Saturday, July 8, 2017
Bar Patrons Typically Underestimate Inebriation, Especially Cats, Study Says
Research suggests that college-age cats, squirrels, birds, and dogs drinking alcohol at restaurants and nightclubs are at a much higher risk for drunk driving and drunk-texting after drinking.
Self-breath-testing kits are not found at these establishments, and so patrons generally assess their own intoxication levels using internal feelings, Magic-8 Balls, or guessing skills. This study examined bar patrons' own estimates of their breath alcohol concentrations in natural drinking environments.
Researchers recruited 250 study participants, who agreed to be questioned as they exited two bars located close to local clown colleges.
Research assistants conducted a short, 15 minute interview with each of the exiting patrons and measured their BrAC with hand-held testing devices.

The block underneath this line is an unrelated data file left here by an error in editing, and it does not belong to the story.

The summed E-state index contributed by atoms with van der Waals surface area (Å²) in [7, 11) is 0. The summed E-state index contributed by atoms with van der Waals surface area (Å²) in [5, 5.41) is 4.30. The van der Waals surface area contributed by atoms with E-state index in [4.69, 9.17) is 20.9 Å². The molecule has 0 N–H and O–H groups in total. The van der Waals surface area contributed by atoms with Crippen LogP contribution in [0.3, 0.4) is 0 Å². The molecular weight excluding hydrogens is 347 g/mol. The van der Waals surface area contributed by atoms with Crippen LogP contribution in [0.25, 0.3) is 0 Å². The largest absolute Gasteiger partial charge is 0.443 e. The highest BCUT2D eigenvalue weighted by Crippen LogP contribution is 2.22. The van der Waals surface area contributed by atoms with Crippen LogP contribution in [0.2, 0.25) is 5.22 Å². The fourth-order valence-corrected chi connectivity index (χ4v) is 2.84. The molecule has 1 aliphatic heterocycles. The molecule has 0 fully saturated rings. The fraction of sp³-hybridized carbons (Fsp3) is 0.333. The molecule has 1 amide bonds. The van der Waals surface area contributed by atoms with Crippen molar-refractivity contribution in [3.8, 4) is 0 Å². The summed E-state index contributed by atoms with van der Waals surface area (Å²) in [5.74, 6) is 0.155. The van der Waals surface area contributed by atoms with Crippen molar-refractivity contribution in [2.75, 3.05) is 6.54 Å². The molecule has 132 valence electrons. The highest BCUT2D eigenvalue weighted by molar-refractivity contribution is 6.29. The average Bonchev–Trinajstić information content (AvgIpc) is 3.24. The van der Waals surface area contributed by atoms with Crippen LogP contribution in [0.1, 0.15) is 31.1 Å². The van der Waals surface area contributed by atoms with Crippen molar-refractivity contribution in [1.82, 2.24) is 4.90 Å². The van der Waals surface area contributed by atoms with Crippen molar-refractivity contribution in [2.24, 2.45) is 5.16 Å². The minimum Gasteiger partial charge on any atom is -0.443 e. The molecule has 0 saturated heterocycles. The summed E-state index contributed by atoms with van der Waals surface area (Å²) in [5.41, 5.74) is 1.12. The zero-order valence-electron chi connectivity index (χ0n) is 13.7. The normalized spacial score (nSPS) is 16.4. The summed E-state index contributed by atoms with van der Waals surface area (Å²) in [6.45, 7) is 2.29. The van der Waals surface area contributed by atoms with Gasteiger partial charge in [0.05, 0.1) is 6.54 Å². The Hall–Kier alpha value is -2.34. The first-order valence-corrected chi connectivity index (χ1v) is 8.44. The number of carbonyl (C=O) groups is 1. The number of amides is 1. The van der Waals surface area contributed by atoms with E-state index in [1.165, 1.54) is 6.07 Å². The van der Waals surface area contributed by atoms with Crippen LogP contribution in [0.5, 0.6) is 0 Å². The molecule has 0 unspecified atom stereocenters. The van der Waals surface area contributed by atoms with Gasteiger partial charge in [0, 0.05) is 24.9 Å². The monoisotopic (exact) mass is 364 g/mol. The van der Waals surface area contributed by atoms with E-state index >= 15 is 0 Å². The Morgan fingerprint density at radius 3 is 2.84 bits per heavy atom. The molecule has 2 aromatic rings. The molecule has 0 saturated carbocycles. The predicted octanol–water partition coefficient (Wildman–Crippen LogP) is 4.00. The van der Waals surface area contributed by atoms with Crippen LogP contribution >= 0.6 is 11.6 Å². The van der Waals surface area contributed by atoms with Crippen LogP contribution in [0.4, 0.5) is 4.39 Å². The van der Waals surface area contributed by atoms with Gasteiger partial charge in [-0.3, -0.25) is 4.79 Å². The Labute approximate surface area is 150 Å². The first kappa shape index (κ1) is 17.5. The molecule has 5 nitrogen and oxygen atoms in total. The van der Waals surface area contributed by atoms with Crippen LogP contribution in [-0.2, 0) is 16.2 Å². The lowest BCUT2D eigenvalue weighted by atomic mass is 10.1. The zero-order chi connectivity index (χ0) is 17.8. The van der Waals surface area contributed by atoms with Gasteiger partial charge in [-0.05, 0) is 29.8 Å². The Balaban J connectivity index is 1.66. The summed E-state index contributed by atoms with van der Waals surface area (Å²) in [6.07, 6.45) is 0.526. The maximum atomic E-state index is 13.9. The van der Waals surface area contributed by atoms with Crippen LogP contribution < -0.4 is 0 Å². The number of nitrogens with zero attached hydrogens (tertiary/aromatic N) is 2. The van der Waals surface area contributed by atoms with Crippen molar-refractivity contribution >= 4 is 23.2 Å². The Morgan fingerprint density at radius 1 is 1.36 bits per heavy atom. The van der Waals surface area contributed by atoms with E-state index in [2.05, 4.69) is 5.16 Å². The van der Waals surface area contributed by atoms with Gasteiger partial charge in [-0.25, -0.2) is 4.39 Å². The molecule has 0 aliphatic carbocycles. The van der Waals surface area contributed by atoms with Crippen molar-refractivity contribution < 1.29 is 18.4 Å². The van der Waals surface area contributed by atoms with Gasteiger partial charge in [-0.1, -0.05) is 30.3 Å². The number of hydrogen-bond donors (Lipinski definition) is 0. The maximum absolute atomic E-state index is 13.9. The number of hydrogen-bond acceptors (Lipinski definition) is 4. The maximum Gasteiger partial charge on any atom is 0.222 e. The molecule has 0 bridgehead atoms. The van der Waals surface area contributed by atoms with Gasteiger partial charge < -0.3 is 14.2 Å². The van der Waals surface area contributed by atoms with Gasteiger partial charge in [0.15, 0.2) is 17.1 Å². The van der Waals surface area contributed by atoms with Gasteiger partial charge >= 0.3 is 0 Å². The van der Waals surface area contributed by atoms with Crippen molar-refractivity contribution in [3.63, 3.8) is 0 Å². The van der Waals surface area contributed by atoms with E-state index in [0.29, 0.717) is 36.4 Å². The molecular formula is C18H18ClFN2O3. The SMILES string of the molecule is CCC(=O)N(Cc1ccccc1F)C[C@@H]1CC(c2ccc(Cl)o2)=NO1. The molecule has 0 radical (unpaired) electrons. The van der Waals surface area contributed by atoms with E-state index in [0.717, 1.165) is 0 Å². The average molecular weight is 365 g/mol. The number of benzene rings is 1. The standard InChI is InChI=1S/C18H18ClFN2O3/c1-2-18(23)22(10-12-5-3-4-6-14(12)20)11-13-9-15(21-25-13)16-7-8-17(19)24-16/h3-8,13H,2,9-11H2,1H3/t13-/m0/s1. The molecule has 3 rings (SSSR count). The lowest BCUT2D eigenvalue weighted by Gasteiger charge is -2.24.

Cats with the highest-measured BrACs underestimated their levels the most, and were most likely to drive drunk, barf on walls and/or carpet, eat socks, or viciously prank one another. Some cats were simply too drunk to speak, or were seen fornicating and urinating in bushes outside the bars, giggling.
Adjusting for their measured BrAC, squirrels and birds who felt more intoxicated or who reported consuming more than 20 to 40 shots thought that their BrACs would be higher, but found their BrAC was lower. However, drunk squirrels are well-known to be in the habit of cyber-bulling and sending naughty texts on their smartphones.
"Squirrels and birds simply handle (inebriation) better," said one researcher, "They are species who tend to be not as show-offy (sic) as cats with their drinking and are usually better-behaved to begin with."
Dogs who participated in the study reported 'feeling' less drunk, but were more likely to make this error because they were so goddamn drunk they actually no longer had any perspective and were later found lying, sometimes asleep, on cars and sidewalks. Researchers thus called for further study to assess the association between self-estimated BrACs and driving or other reckless behavior in different species.
Sharyn Thoma Guay reporter-at-large
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